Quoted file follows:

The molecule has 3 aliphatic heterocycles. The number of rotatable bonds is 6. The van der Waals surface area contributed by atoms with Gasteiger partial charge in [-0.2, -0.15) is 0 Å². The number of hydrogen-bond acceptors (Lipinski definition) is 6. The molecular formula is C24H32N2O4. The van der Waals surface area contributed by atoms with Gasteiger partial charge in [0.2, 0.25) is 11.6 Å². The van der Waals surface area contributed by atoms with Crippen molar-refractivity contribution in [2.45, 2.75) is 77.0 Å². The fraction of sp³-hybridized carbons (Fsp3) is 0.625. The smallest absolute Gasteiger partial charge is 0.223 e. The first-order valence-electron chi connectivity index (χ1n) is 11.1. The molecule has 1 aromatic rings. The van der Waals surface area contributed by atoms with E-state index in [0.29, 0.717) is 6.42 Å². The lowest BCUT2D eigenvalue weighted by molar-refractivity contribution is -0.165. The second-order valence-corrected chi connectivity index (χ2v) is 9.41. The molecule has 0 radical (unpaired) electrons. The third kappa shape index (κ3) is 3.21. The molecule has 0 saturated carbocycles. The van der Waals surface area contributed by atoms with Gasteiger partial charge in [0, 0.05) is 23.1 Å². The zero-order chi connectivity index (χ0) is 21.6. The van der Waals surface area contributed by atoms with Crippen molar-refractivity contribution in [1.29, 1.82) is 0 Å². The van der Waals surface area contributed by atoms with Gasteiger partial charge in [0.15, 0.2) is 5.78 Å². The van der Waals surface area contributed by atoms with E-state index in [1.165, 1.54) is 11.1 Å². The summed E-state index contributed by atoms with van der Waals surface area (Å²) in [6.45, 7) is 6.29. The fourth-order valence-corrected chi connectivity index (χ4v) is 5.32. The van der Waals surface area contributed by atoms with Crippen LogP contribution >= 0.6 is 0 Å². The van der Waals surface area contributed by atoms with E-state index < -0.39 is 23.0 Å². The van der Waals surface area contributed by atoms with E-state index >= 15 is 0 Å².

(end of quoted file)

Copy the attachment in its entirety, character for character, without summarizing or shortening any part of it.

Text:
The molecule has 3 aliphatic heterocycles. The number of rotatable bonds is 6. The van der Waals surface area contributed by atoms with Gasteiger partial charge in [-0.2, -0.15) is 0 Å². The number of hydrogen-bond acceptors (Lipinski definition) is 6. The molecular formula is C24H32N2O4. The van der Waals surface area contributed by atoms with Gasteiger partial charge in [0.2, 0.25) is 11.6 Å². The van der Waals surface area contributed by atoms with Crippen molar-refractivity contribution in [2.45, 2.75) is 77.0 Å². The fraction of sp³-hybridized carbons (Fsp3) is 0.625. The smallest absolute Gasteiger partial charge is 0.223 e. The first-order valence-electron chi connectivity index (χ1n) is 11.1. The molecule has 1 aromatic rings. The van der Waals surface area contributed by atoms with E-state index in [0.29, 0.717) is 6.42 Å². The lowest BCUT2D eigenvalue weighted by molar-refractivity contribution is -0.165. The second-order valence-corrected chi connectivity index (χ2v) is 9.41. The molecule has 0 radical (unpaired) electrons. The third kappa shape index (κ3) is 3.21. The molecule has 0 saturated carbocycles. The van der Waals surface area contributed by atoms with Gasteiger partial charge in [0, 0.05) is 23.1 Å². The zero-order chi connectivity index (χ0) is 21.6. The van der Waals surface area contributed by atoms with Crippen molar-refractivity contribution in [1.29, 1.82) is 0 Å². The van der Waals surface area contributed by atoms with Gasteiger partial charge in [0.15, 0.2) is 5.78 Å². The van der Waals surface area contributed by atoms with E-state index in [1.165, 1.54) is 11.1 Å². The summed E-state index contributed by atoms with van der Waals surface area (Å²) in [6.45, 7) is 6.29. The fourth-order valence-corrected chi connectivity index (χ4v) is 5.32. The van der Waals surface area contributed by atoms with Crippen LogP contribution >= 0.6 is 0 Å². The van der Waals surface area contributed by atoms with E-state index < -0.39 is 23.0 Å². The van der Waals surface area contributed by atoms with E-state index >= 15 is 0 Å².